The latest in the commendable American Presidents series is a thoughtful biography of an increasingly well-regarded president.
Many observers during Ronald Reagan’s presidency held a low opinion of his intellect. Time has not altered that perception, but most historians, including Slate Group chairman and former Slate magazine editor Weisberg (The Bush Tragedy, 2008, etc.) agree, often reluctantly, that he presided over significant changes in the United States. Although no conservative like his subject, Weisberg takes his historical duties seriously, laying out Reagan’s actions with an admirable lack of pop psychology. A successful radio announcer and actor, Reagan enjoyed politics, serving twice as Screen Actors Guild president before election as California governor in 1966. Attuned to the national rightward swing, he denounced government, regulation, and taxes but left implementation to his staff, who discovered, to their annoyance, that he hated conflict and had no objection to compromise. “He knew what he believed, meant what he said, and made clear what he intended to do,” writes the author. “He didn’t suffer from anxiety or self-doubt. The search for something beneath the surface has tended to produce few results.” The massive tax cut that began his presidency did not discourage him from extolling a balanced budget, and he accepted the almost yearly tax increases that followed. He appointed Antonin Scalia to the Supreme Court but also, despite objections, Sandra Day O’Connor. The electorate loved his speeches attacking student protesters, welfare, and communism, but activism seemed to bore him, except in his campaign against nuclear war. Ignoring opposition from his administration and outrage from conservative commentators, he embraced disarmament proposals from the new Soviet premier, Mikhail Gorbachev.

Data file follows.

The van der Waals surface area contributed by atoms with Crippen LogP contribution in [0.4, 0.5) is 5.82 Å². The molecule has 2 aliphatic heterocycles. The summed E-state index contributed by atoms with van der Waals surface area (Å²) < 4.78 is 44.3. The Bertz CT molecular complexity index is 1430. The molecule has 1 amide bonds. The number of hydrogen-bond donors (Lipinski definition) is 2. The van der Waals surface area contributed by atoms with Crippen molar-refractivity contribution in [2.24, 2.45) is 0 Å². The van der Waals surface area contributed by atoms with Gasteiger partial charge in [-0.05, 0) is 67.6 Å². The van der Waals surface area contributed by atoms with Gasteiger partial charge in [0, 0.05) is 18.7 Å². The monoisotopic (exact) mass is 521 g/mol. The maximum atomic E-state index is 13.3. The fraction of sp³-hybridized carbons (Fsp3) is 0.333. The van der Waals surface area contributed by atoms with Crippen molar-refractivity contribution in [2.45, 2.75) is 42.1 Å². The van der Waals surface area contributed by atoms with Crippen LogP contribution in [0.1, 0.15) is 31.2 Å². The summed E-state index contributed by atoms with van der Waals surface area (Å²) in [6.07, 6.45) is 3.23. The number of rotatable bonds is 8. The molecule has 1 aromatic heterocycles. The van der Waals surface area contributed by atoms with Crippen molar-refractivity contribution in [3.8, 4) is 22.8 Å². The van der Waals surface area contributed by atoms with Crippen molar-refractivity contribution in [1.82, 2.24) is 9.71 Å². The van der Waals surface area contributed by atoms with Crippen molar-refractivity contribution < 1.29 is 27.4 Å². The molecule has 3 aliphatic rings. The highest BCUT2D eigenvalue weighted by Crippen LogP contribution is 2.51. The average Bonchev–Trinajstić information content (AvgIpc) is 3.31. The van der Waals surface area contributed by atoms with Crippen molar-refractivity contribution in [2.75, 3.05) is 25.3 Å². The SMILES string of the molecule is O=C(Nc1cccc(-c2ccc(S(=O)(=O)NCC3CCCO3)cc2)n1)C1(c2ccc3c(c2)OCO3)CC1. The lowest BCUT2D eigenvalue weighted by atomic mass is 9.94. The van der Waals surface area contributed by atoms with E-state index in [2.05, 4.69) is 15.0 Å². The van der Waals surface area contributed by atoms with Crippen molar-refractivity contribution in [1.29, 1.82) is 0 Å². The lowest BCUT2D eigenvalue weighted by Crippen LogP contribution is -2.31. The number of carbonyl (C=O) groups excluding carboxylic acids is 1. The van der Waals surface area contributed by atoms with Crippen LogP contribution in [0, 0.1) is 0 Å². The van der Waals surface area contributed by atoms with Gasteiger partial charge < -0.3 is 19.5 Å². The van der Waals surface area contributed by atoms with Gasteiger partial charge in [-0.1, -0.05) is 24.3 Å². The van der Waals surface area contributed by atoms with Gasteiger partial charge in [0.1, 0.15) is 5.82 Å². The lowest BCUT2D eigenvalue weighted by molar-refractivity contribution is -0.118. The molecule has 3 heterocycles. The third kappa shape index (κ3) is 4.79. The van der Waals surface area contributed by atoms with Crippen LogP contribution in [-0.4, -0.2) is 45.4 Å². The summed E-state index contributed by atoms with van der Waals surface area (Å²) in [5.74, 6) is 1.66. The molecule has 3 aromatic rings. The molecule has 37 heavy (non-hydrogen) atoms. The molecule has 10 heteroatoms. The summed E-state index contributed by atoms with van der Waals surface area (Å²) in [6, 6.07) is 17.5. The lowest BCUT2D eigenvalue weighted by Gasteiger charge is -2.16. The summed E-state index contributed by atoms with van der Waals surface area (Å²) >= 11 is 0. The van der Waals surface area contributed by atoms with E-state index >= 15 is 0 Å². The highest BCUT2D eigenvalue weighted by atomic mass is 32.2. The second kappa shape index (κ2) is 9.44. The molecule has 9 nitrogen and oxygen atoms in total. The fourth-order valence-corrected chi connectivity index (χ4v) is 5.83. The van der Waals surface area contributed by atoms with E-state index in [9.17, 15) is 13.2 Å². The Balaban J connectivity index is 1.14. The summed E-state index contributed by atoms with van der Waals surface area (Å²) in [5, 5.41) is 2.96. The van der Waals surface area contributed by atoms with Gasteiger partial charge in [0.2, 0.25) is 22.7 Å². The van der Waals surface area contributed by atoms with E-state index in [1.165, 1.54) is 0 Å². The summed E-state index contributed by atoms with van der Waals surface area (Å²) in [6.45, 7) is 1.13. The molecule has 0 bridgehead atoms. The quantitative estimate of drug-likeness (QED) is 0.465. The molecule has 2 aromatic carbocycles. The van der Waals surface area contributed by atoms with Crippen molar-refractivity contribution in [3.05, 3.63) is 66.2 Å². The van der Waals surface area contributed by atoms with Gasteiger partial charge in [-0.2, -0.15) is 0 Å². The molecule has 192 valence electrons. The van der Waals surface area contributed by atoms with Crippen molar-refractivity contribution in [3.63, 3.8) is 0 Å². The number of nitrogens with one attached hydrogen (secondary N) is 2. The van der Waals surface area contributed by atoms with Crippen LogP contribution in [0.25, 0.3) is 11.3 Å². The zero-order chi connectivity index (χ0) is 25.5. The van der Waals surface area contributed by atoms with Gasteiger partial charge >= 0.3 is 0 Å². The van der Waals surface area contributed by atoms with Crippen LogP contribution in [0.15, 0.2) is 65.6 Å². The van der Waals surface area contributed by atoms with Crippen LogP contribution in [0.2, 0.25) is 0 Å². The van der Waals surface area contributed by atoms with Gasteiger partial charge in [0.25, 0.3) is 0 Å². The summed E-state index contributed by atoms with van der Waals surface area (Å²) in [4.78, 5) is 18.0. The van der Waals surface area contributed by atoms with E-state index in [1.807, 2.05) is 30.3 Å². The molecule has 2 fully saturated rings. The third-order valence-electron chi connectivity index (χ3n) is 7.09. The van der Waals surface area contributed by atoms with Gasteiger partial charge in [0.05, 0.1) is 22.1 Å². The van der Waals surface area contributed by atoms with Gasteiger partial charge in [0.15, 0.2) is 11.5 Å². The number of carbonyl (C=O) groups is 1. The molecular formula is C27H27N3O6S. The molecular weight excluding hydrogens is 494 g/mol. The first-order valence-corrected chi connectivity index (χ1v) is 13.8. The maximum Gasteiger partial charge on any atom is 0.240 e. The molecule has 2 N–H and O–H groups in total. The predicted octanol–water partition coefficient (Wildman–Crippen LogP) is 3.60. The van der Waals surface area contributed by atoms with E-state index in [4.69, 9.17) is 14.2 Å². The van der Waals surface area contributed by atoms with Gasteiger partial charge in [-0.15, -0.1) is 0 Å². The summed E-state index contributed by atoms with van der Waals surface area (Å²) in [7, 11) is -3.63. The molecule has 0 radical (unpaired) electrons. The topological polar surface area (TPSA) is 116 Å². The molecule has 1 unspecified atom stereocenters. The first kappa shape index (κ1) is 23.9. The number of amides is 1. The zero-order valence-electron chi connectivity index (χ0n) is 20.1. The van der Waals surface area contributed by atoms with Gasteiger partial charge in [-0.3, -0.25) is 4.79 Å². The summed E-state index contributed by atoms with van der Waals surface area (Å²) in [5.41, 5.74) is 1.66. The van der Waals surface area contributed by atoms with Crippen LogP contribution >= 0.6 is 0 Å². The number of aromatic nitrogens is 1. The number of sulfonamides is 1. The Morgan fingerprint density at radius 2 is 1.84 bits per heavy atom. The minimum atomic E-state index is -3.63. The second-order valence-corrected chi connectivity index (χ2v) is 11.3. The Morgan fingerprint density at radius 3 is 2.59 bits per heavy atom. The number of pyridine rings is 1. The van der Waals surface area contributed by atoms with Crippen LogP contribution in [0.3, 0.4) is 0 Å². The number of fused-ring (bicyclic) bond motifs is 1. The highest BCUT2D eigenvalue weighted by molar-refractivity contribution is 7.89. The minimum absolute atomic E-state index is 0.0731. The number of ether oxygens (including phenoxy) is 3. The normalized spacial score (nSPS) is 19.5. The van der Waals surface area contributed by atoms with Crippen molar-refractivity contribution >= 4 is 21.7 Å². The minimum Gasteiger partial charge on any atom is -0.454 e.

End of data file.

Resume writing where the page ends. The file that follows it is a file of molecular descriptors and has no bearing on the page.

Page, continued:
This concise biography makes a good case that Reagan was the second most important president of the 20th century after Franklin Roosevelt.